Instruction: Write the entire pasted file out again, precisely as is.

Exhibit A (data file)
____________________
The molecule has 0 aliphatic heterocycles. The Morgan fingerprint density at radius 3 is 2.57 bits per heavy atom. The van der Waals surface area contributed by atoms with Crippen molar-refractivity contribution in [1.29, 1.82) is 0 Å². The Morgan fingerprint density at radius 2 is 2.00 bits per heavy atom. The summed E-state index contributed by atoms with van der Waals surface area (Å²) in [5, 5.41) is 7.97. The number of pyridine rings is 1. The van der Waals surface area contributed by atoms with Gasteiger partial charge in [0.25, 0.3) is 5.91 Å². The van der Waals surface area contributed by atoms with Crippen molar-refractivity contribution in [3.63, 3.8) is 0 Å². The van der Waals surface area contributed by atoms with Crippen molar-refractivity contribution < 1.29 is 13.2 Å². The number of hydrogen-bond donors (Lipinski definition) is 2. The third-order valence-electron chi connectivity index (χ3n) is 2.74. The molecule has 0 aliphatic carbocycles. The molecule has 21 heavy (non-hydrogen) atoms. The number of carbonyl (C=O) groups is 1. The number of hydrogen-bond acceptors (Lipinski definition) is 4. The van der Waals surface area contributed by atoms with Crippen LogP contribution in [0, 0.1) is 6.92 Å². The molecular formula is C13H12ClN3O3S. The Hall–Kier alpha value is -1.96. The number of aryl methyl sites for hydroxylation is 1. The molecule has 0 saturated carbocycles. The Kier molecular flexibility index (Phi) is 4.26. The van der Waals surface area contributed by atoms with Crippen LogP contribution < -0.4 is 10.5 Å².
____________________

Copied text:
The molecule has 0 aliphatic heterocycles. The Morgan fingerprint density at radius 3 is 2.57 bits per heavy atom. The van der Waals surface area contributed by atoms with Crippen molar-refractivity contribution in [1.29, 1.82) is 0 Å². The Morgan fingerprint density at radius 2 is 2.00 bits per heavy atom. The summed E-state index contributed by atoms with van der Waals surface area (Å²) in [5, 5.41) is 7.97. The number of pyridine rings is 1. The van der Waals surface area contributed by atoms with Gasteiger partial charge in [0.25, 0.3) is 5.91 Å². The van der Waals surface area contributed by atoms with Crippen molar-refractivity contribution in [3.63, 3.8) is 0 Å². The van der Waals surface area contributed by atoms with Crippen molar-refractivity contribution < 1.29 is 13.2 Å². The number of hydrogen-bond donors (Lipinski definition) is 2. The third-order valence-electron chi connectivity index (χ3n) is 2.74. The molecule has 0 aliphatic carbocycles. The molecule has 21 heavy (non-hydrogen) atoms. The number of carbonyl (C=O) groups is 1. The number of hydrogen-bond acceptors (Lipinski definition) is 4. The van der Waals surface area contributed by atoms with Crippen LogP contribution in [0, 0.1) is 6.92 Å². The molecular formula is C13H12ClN3O3S. The Hall–Kier alpha value is -1.96. The number of aryl methyl sites for hydroxylation is 1. The molecule has 0 saturated carbocycles. The Kier molecular flexibility index (Phi) is 4.26. The van der Waals surface area contributed by atoms with Crippen LogP contribution < -0.4 is 10.5 Å².